THE AFFORDABLE CARE ACT will lead to many administrative changes in how Americans receive and pay for health care, that is clear. But embedded within the vast and complex legislation is also a call for a transformation in how you and your doctors interact: Doctors are now encouraged to talk to you differently, to fully explain your medical options, and to collaborate when there are difficult decisions to be made about treatment. This process is known by the cumbersome term “shared decision making.”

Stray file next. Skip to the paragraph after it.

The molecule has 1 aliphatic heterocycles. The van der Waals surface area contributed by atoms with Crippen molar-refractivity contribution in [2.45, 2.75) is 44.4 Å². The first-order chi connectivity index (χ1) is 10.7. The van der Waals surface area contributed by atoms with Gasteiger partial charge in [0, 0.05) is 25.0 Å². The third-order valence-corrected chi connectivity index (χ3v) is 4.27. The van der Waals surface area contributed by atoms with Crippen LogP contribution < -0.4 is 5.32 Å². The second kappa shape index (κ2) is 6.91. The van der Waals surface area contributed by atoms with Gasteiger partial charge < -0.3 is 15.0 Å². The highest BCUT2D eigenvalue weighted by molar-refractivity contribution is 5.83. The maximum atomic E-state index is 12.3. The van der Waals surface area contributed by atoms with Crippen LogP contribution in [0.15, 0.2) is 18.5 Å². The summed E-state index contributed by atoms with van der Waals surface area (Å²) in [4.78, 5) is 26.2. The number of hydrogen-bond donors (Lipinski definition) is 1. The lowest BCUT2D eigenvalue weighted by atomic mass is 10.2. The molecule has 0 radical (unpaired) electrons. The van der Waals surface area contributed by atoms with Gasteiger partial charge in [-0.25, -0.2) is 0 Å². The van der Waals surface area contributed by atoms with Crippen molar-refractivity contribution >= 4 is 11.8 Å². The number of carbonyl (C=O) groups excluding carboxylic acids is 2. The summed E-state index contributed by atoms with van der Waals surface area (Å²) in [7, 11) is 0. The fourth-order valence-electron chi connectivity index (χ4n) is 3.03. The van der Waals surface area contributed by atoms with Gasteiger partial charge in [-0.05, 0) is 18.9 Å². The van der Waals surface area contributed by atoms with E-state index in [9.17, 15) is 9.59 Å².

Unless you’ve attended medical school, this scenario might sound frightening. Patients often want their physicians to understand what matters to them, make good recommendations, but keep decisional responsibility. Most patients probably do not consider themselves health care decision makers — nor do they want to be. They worry about the responsibility the process confers, or anticipate regret if they end up making the “wrong” decision. We know reform is asking us to take a more active role in our health, but for many patients shared decision making is a step too far, as if the professional healer is abrogating her role as expert guide.